• Rainbow Chard– Chard is best closest to picking day. I blanched the leaves along with the beet greens, and then blanched the stems of both chard and beet greens separately. Chard “Packets” on the grill are also a delicious alternative. If you accidentally let your chard wilt, go for the White Bean and Chard Soup.

Small Shares this week include Cauliflower, Slicing Cucumbers, Pickling Cukes, Summer Squash, Zucchini Squash, Lettuce, Sugar Beets, and Rainbow Chard.  Super Shares include items from Full Shares, plus Honey and Cherry Tomatoes. Single Shares include Broccoli, Slicing and Pickling Cukes, Summer Squash, Zucchini Squash, Lettuce, and Rainbow Chard. Quantities vary by share, with the larger shares receiving the larger quantities accordingly. Please note that items may vary slightly throughout the week depending on daily yield, but share value will remain consistent.

  • Romaine Lettuce(remember, no “stay fresh” on this lettuce, so separate the leaves from the core when you get home, wash, damp dry and store in a lettuce bag.)
  • Salad Mix from Johnny Putt Farm (Littleton, MA)
  • Eggs– I’m going to steam up a bunch today, these are great protein boost on lunch salads.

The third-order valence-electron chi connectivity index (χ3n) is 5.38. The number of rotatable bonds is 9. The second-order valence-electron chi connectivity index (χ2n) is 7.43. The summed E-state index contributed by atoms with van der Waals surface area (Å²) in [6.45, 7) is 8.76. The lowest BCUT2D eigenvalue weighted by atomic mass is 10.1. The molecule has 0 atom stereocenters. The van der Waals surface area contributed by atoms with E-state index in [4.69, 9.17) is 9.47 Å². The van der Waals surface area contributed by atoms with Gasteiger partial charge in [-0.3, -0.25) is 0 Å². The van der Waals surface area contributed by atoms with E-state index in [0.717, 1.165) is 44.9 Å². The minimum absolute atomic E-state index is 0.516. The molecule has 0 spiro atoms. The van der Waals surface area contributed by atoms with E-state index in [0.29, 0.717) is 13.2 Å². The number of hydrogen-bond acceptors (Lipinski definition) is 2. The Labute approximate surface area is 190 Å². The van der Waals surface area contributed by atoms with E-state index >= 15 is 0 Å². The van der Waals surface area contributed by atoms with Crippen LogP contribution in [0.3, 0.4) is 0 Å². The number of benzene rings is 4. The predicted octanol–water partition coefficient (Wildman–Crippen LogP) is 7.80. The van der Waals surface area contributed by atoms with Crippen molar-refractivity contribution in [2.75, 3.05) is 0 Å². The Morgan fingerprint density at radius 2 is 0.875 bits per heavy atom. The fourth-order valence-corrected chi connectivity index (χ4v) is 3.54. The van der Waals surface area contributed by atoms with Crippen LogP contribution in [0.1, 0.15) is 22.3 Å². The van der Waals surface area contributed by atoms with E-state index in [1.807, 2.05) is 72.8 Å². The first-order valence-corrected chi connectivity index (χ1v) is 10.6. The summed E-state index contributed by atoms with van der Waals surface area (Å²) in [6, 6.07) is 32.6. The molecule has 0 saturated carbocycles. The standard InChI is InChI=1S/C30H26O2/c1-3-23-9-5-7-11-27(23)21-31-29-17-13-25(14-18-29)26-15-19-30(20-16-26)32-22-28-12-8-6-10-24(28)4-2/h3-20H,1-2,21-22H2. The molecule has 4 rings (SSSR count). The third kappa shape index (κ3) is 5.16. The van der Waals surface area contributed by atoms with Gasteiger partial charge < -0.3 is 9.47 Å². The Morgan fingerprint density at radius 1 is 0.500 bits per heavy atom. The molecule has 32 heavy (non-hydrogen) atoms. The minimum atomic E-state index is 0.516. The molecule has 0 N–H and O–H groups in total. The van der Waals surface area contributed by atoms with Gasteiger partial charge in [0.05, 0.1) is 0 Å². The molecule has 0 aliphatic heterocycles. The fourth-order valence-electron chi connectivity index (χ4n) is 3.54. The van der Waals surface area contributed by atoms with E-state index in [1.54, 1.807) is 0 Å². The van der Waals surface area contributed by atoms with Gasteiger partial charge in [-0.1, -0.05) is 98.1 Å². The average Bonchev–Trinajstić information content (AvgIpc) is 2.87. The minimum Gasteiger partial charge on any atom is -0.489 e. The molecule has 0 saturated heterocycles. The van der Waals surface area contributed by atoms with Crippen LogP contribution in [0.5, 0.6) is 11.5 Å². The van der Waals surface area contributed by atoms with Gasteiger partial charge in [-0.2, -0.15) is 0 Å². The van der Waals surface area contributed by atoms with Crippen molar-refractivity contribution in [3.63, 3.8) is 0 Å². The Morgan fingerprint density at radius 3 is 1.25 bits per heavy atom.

Meatless Monday’s meal featured an encore of lettuce wraps with teriyaki tofu and veggies. Whip up a jar of Stir Fry Sauce for easy pickup day dinners!
This cauliflower was a hit with the kids, and of course on a night I didn’t take recipe notes. I combined milk and an egg in a bowl, enough to dredge some cauliflower florets. I then rolled the florets in a combo of seasoned panko and almond meal (I probably could have skipped the almond meal but I had some handy). I roasted the florets on a parchment lined cookie sheet at 400 degrees for 25 -ish minutes until they were tender to my liking. While they were cooking, I made a sauce of honey, soy, cider vinegar, grated ginger, chili and garlic to taste. I simmered it until it thickened up some and then rolled the cauliflower in the sauce before serving with a tangy cabbage slaw. I think this recipe is pretty close.
The hit of the week, Summer Squash Custard Pie! Nobody in my house knew there were 5 squash in here, and they ate the entire pie in 2 days. If you still have tallow from the Winter CSA experiments, replace the shortening with it for a great crust!
Homemade tortillas are fun if you’re looking for a kid-friendly project. I use store-bought masa for these, one bag makes tons. As you can see, they can even be rolled while wearing rollerblades!
Aside from the corn masa and black beans, this tostada was all farm stand and CSA goodies.
Zucchini Quesadilla, anyone? Thanks to Dani for putting this idea on my radar.
A quick announcement to those that are interested in getting greater amounts of produce for canning and jamming, now is the time to place your orders at Springdell! Reach out to Farmer Jamie by email, and/or stop by the farm stand to get your request on the books for larger quantities of cukes, tomatoes, corn, etc. When the cooler months arrive, you’ll be glad you did!

That’s it for this week’s edition of the Springdell Show and Tell. Thanks for tuning in, everyone!

About Jess

Jess Anderson is the creator of CSA|365 and is passionate about the local food movement. A long time member of Springdell and a busy mother of two, Jess loves keeping her family fed by honest local food.